Now, you may argue that Chelsea had little choice. I’m told it wasn’t ego that turned Boehly into a wheeler-dealer this summer; it was necessity. They couldn’t hang on to Granovskaia, Cech and McLachlan, and they wanted to bring in the right experts to replace them. (They were linked all summer with former Liverpool executive Michael Edwards, but to no avail.) So rather than rushing into the wrong appointment, they asked Tuchel to do double duty, with Boehly’s help.
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I get the logic, even though it’s far from a good idea. Not just in terms of overpaying for players, but also in the toll it took on Tuchel. You don’t need to be a body language expert to notice how his gaunt, praying mantis-like frame looked even more stressed over the past few weeks. But where a not good idea turns into a really bad one is when you spend more than any other club in Europe at Tuchel’s behest and then get rid of him in the first week of September.
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Why? Because you’ve just invested £253m in players Tuchel wanted — and who, in some cases, like Pierre-Emerick Aubameyang, wanted Tuchel — and you have no idea if his successor on the bench (and/or whoever you hire eventually as a long-term director of football) will want them, too. And because contrary to popular belief, there is no endless supply of cash; whoever comes in will be working with more limited resources than he would have otherwise, which will only make the rebuild trickier.
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It’s difficult to understand why you wouldn’t just stick with Tuchel and assess the situation in mid-November, when the six-week break otherwise known as the 2022 Qatar World Cup rolls around. For all their putrid performances, Chelsea are sixth in the table after six games of 38, just three points out of fourth place. And in the Champions League, however bad the showing in Zagreb was, they’re hardly out of the qualification race with five of six games to go.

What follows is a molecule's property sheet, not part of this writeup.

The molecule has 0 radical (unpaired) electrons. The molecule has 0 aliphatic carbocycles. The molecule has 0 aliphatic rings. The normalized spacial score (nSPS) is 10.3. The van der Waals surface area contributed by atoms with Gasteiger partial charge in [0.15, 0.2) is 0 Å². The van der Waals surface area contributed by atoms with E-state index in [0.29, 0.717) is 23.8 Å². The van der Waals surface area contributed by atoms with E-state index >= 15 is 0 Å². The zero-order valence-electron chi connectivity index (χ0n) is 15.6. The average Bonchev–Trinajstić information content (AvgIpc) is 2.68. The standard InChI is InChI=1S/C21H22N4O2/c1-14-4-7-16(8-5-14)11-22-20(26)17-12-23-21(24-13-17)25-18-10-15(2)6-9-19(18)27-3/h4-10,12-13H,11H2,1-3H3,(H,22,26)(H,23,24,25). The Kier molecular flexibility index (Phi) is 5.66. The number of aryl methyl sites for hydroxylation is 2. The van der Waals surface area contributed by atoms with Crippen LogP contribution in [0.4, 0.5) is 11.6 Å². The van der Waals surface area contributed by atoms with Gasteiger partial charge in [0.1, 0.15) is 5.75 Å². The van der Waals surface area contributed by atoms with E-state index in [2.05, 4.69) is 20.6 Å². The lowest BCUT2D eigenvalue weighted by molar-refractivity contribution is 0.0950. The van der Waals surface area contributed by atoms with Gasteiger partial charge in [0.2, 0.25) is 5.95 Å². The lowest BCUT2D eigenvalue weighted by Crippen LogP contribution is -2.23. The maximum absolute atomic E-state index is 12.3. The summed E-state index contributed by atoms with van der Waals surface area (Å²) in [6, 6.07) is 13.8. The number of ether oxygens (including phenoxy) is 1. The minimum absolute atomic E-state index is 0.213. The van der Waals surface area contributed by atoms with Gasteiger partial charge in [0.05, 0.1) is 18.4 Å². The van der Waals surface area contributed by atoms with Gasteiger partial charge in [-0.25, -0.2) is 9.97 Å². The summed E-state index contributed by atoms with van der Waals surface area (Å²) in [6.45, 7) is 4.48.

Of their seven outfield summer signings, three (Aubameyang, Denis Zakaria and Carney Chukwuemeka) haven’t played a single minute. Wesley Fofana has played one game. You obviously thought Tuchel was going to make it work when you signed them. How do you change your mind so quickly?
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So now, Chelsea have to reload on the fly. Whoever takes over will have to work with the motley crew Tuchel assembled at great expense, without any chance of freshening up the side until January. They’ll have to work with what he has to make it better and with virtually no time on the training pitch to do that work. That’s because the compressed winter World Cup calendar means that other than a 12-day break later this month (when most of Chelsea’s players, who are internationals, will be away anyway), the team will literally be playing every single weekend and midweek.
Unless there’s something we don’t know — say, something happened in the 14 or so hours between Tuchel standing in front of the cameras in Zagreb and Chelsea’s statement Wednesday morning — that better explains this decision, it feels exactly like what Chelsea claim it is not: a rash, ill-thought-out, knee-jerk decision. And the fate that can come back to haunt you.